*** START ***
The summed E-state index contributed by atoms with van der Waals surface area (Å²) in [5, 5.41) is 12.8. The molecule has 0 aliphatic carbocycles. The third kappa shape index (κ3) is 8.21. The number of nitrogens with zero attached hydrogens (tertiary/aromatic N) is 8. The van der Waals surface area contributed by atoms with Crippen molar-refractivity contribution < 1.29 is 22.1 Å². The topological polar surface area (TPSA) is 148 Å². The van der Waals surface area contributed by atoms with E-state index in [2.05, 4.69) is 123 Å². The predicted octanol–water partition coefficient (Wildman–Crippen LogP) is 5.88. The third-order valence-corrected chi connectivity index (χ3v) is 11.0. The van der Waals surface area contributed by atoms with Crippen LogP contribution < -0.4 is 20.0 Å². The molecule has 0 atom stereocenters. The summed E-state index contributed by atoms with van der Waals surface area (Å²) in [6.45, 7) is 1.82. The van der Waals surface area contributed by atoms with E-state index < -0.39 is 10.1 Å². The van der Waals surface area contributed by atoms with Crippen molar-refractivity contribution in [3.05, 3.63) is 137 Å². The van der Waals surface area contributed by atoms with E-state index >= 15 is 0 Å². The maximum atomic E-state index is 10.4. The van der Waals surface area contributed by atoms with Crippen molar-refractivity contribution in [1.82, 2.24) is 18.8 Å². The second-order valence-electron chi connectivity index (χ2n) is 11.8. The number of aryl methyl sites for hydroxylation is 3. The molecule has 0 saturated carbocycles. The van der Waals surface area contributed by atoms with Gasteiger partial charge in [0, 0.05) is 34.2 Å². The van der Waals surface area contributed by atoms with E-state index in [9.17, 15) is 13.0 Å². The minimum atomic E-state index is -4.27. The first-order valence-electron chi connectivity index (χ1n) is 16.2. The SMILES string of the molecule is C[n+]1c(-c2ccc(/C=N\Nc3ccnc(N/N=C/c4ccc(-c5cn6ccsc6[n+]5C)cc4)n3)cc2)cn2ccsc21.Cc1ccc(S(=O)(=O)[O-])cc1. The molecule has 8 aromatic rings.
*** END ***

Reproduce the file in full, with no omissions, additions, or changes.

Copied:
The summed E-state index contributed by atoms with van der Waals surface area (Å²) in [5, 5.41) is 12.8. The molecule has 0 aliphatic carbocycles. The third kappa shape index (κ3) is 8.21. The number of nitrogens with zero attached hydrogens (tertiary/aromatic N) is 8. The van der Waals surface area contributed by atoms with Crippen molar-refractivity contribution < 1.29 is 22.1 Å². The topological polar surface area (TPSA) is 148 Å². The van der Waals surface area contributed by atoms with E-state index in [2.05, 4.69) is 123 Å². The predicted octanol–water partition coefficient (Wildman–Crippen LogP) is 5.88. The third-order valence-corrected chi connectivity index (χ3v) is 11.0. The van der Waals surface area contributed by atoms with Crippen LogP contribution < -0.4 is 20.0 Å². The molecule has 0 atom stereocenters. The summed E-state index contributed by atoms with van der Waals surface area (Å²) in [6.45, 7) is 1.82. The van der Waals surface area contributed by atoms with E-state index < -0.39 is 10.1 Å². The van der Waals surface area contributed by atoms with Crippen molar-refractivity contribution in [3.05, 3.63) is 137 Å². The van der Waals surface area contributed by atoms with E-state index >= 15 is 0 Å². The maximum atomic E-state index is 10.4. The van der Waals surface area contributed by atoms with Crippen molar-refractivity contribution in [1.82, 2.24) is 18.8 Å². The second-order valence-electron chi connectivity index (χ2n) is 11.8. The number of aryl methyl sites for hydroxylation is 3. The molecule has 0 saturated carbocycles. The van der Waals surface area contributed by atoms with Gasteiger partial charge in [0, 0.05) is 34.2 Å². The van der Waals surface area contributed by atoms with E-state index in [9.17, 15) is 13.0 Å². The minimum atomic E-state index is -4.27. The first-order valence-electron chi connectivity index (χ1n) is 16.2. The SMILES string of the molecule is C[n+]1c(-c2ccc(/C=N\Nc3ccnc(N/N=C/c4ccc(-c5cn6ccsc6[n+]5C)cc4)n3)cc2)cn2ccsc21.Cc1ccc(S(=O)(=O)[O-])cc1. The molecule has 8 aromatic rings.